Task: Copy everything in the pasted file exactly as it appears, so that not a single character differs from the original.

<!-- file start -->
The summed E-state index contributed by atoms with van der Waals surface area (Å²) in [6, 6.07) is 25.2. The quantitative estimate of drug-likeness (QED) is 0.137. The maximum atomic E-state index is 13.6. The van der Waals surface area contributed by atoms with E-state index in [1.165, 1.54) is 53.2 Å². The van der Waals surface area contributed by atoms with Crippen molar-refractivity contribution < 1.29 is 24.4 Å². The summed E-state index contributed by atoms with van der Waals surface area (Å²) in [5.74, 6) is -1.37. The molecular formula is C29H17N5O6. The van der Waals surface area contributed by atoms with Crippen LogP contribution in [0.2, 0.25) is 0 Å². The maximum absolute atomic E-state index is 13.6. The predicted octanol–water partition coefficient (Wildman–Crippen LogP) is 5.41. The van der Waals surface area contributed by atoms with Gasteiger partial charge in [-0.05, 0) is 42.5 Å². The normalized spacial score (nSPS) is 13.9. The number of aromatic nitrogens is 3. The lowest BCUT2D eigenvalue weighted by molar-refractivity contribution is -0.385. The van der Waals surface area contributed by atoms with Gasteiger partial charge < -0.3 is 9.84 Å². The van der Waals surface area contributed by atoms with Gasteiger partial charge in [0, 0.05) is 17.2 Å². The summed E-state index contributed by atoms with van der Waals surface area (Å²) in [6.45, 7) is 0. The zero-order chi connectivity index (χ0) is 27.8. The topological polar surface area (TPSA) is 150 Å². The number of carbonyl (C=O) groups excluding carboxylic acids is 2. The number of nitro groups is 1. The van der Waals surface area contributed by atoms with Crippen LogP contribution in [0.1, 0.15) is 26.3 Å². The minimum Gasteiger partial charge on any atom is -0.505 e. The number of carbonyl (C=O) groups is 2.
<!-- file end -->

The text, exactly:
The summed E-state index contributed by atoms with van der Waals surface area (Å²) in [6, 6.07) is 25.2. The quantitative estimate of drug-likeness (QED) is 0.137. The maximum atomic E-state index is 13.6. The van der Waals surface area contributed by atoms with E-state index in [1.165, 1.54) is 53.2 Å². The van der Waals surface area contributed by atoms with Crippen molar-refractivity contribution < 1.29 is 24.4 Å². The summed E-state index contributed by atoms with van der Waals surface area (Å²) in [5.74, 6) is -1.37. The molecular formula is C29H17N5O6. The van der Waals surface area contributed by atoms with Crippen LogP contribution in [0.2, 0.25) is 0 Å². The maximum absolute atomic E-state index is 13.6. The predicted octanol–water partition coefficient (Wildman–Crippen LogP) is 5.41. The van der Waals surface area contributed by atoms with Gasteiger partial charge in [-0.05, 0) is 42.5 Å². The normalized spacial score (nSPS) is 13.9. The number of aromatic nitrogens is 3. The lowest BCUT2D eigenvalue weighted by molar-refractivity contribution is -0.385. The van der Waals surface area contributed by atoms with Gasteiger partial charge < -0.3 is 9.84 Å². The van der Waals surface area contributed by atoms with Gasteiger partial charge in [0, 0.05) is 17.2 Å². The summed E-state index contributed by atoms with van der Waals surface area (Å²) in [6.45, 7) is 0. The zero-order chi connectivity index (χ0) is 27.8. The topological polar surface area (TPSA) is 150 Å². The number of carbonyl (C=O) groups excluding carboxylic acids is 2. The number of nitro groups is 1. The van der Waals surface area contributed by atoms with Crippen LogP contribution in [0.1, 0.15) is 26.3 Å². The minimum Gasteiger partial charge on any atom is -0.505 e. The number of carbonyl (C=O) groups is 2.